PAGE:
A Harmful Bacteria Caused By Antibiotics, New Research Suggests

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(Newswire.net — February 24, 2015)  — According to new research published in in the journal, Proceedings of the National Academy of Sciences, antibiotics are killing bacteria. However, antibiotics can make some bacterial groups resilient or even create a habitant for a new dangerous group of bacteria by stimulating biofilm formation.

Biofilms are communities of bacteria that form on surfaces.  For instance, medical catheters or feeding tubes in patients, explained Elizabeth Shank, assistant professor of biology at University of North Carolina at Chapel Hill, told Science Daily.

Biofilms usually are beneficial. For example, when they form on plant roots to protect them from soil contaminants. However, biofilms can be harmful. They are responsible for several difficult to treat chronic diseases such as cystic fibrosis, endocarditis and cystitis, Shank told Science Daily.

“It was never that surprising that many bacteria form biofilms in response to antibiotics: it helps them survive an attack,” Shank told Phys.org. She said that scientists always thought that this was a general stress response, a kind of non-specific side effect of antibiotics. Shank and her team discovered that it is not the stress nor the side effect. Shank discovered antibiotics are directly responsible.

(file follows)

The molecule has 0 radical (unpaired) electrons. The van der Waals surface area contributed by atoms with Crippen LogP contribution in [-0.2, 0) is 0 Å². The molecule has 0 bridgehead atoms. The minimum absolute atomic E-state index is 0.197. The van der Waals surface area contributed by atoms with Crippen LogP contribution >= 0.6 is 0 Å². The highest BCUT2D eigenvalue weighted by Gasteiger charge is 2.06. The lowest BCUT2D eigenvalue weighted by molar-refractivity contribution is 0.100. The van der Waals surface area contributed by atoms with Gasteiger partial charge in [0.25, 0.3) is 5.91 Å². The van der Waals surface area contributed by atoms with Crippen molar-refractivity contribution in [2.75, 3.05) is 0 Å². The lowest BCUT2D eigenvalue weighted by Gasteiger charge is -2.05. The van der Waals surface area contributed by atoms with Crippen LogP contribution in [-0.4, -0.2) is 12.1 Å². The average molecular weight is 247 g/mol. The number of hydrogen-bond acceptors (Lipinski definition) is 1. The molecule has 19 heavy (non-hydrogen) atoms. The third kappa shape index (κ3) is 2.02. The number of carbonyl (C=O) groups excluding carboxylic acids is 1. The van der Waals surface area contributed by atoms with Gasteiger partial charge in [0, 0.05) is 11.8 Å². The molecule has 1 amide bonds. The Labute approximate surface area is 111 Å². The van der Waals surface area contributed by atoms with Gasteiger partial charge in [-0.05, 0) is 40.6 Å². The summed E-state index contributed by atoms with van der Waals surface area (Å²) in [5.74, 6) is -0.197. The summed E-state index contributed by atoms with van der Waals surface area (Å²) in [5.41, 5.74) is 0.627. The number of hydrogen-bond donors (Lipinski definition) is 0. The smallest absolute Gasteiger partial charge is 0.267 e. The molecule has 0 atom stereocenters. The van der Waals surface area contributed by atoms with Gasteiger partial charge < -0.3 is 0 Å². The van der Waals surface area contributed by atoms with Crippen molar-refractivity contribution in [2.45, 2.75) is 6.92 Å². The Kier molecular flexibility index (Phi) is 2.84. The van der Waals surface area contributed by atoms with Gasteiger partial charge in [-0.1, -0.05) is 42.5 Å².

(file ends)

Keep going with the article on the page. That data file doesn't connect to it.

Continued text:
“We’ve discovered an antibiotic that very specifically activates biofilm formation, and does so in a way that has nothing to do with its ability to kill.”

According to the research, biofilms may have evolved in a manner that, instead of the antibiotic killing bacteris, the antibiotics create bacteris, as if the bacteria feeds on the antibiotics.

“That suggests that antibiotics can independently and simultaneously induce potentially dangerous biofilm formation in other bacteria and that these activities may be acting through specific signaling pathways,” Shank said.

She said that the research initiated “further discussion about the evolution of antibiotic activity, and the fact that some antibiotics being used therapeutically may induce biofilm formation in a strong and specific way, which has broad implications for human health.”

Reportedly, bacteria have been starting to resist antibiotics in cases of malaria, typhoid and tuberculosis.

In addition, several studies have shown that antibiotics may be harmful for the body’s good bacteria as well, and can do damage to the healthy cells and vital functions of an organism.